Initially Drimcong food was disappointing. The menu required several readings. But something very new, and unusual, was happening. There was much emphasis on the word organic, fresh, and traditional. What did that mean? Many Galway people loved oysters, but here oysters were offered with Clonakilty black pudding, with an onion and apple sauce. Surely some mistake?
There were potted patés and pea soups, baked fish gateau (another mistake?), a spiced roast pork with an apple and thyme sauce, roast duck with a pepper marmalade (that can’t be right), Moroccan and Italian ricotta, couscous and pasta, and then something simple like Marie’s brown bread, and a huge range of Irish cheeses. It was amazing. Suddenly a whole new world of food possibilities was being offered, and after an initial hesitation, Galway took to this wonderful opportunity with all the pleasure and fun that eating and enjoying food entails. Drimcong was a place apart. Associated with special events, either in family or business lives, where food and service was always guaranteed to be a singular and a unique celebration.
I don’t think Galway restaurants were the same since. Yes, you can still get delicious Irish steak, but Drimcong led the way to a whole new eating experience which has given Galway a succession of top quality restaurants offering innovative and beautifully presented food.
Gerry was an extraordinary creative man. He continued to receive every great honour imaginable, culminating in the Egon Ronay Chef of the Year in 1994. After he had prepared dinner and, while guests were finishing up, Gerry would appear in an immaculate white jacket and talk to everyone. You could see that was one of his favourite times.
He was born in Drumcollogher, west Limerick, and enjoyed Percy French’s song of the same name. He studied at the famous Shannon Hotel School, and with his talents under his hat, he travelled extensively. He met Marie while working in South Africa, and they decided to return to Ireland to work at Acton’s in Kinsale. It was an exciting time. With Brian Cronin and others, they brought all the local restaurants together, and set up a very successful Kinsale Gourmet Festival.
After 12 years there, and with a growing family, Christine, John and Jennie, they came to Galway, bought Drimcong, a country home where the children had space and fields to enjoy their childhood.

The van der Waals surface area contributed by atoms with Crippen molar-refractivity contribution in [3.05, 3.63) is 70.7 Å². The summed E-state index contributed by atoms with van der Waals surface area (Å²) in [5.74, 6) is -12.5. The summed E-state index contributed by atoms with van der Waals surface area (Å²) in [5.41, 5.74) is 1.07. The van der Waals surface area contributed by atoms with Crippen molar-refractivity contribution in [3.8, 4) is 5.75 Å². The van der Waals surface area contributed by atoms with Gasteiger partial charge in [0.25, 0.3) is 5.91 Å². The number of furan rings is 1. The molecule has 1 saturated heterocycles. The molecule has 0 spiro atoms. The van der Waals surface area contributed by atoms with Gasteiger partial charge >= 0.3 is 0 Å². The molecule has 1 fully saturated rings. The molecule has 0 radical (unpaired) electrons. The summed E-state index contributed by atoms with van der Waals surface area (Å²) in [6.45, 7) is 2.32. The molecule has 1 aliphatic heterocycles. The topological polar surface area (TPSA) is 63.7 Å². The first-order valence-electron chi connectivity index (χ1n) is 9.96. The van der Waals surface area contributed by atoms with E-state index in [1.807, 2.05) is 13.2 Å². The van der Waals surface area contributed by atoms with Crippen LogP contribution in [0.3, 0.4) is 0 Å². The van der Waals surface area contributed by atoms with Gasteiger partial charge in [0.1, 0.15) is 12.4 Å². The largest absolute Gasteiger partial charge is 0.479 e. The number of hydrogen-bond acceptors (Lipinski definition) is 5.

Then after 18years working hard, Gerry and Marie sold Drimcong and we were all envious when the two of them went off for almost a year in a camper-van exploring southern Europe.
But the food industry was not finished with Gerry even then. Just last May Euro-Toques Ireland (originally established by Myrtle Allen “to protect food quality and culinary traditions of Ireland”, gave him a special award for his ‘Outstanding Contribution to Irish Food’. Gerry loved food, but he also loved poetry, producing his own volume of poems – “No Recipe”, which was launched by Michael D Higgins, the poet and President, in Sheridan’s on the Docks.
Then another surprise. In the autumn of 2011 he launched a witty and sardonic crime thriller “ Killer a la Carte”, about a restaurant critic ( Gerry did not have much time for restaurant critics), called James Livingstone Gall, who is also a cunning serial murderer. Were all restaurant critics murderers? I asked him. Gerry just smiled.
It was a great read and I understand another volume was underway. Sadly that is not to be.
At the Requiem Mass in the packed church in Oughterard where the service was jointly celebrated by Fr. Alan Burke and Rev. Anthony Previte, I was pleased to see among the crowd of hoteliers, chefs and friends, the face of Pat Mullen, an award winning American- Irish crime writer. Obviously Mullen saw the artist in Gerry.
Note: After selling Drimcong Gerry and Marie took up residence in Magherabeg. Gerry contributed several recipes to the Oughterard Newsletter and was always willing to offer his expert advice on matters relating to its publication. Brian Cronin, Gerry’s friend in Kinsale was manager at Irish Trust House Hotel, (now the Connemara Gateway Hotel) in Oughterard in the 80’s before he left for Kinsale. We thank Gerry for his kindness and goodness to everyone he encountered during his productive life. May the Lord reward him for his goodness.
Suaimhneas sioraí dó imeasc na nAingeal i bhFlaithis Dé.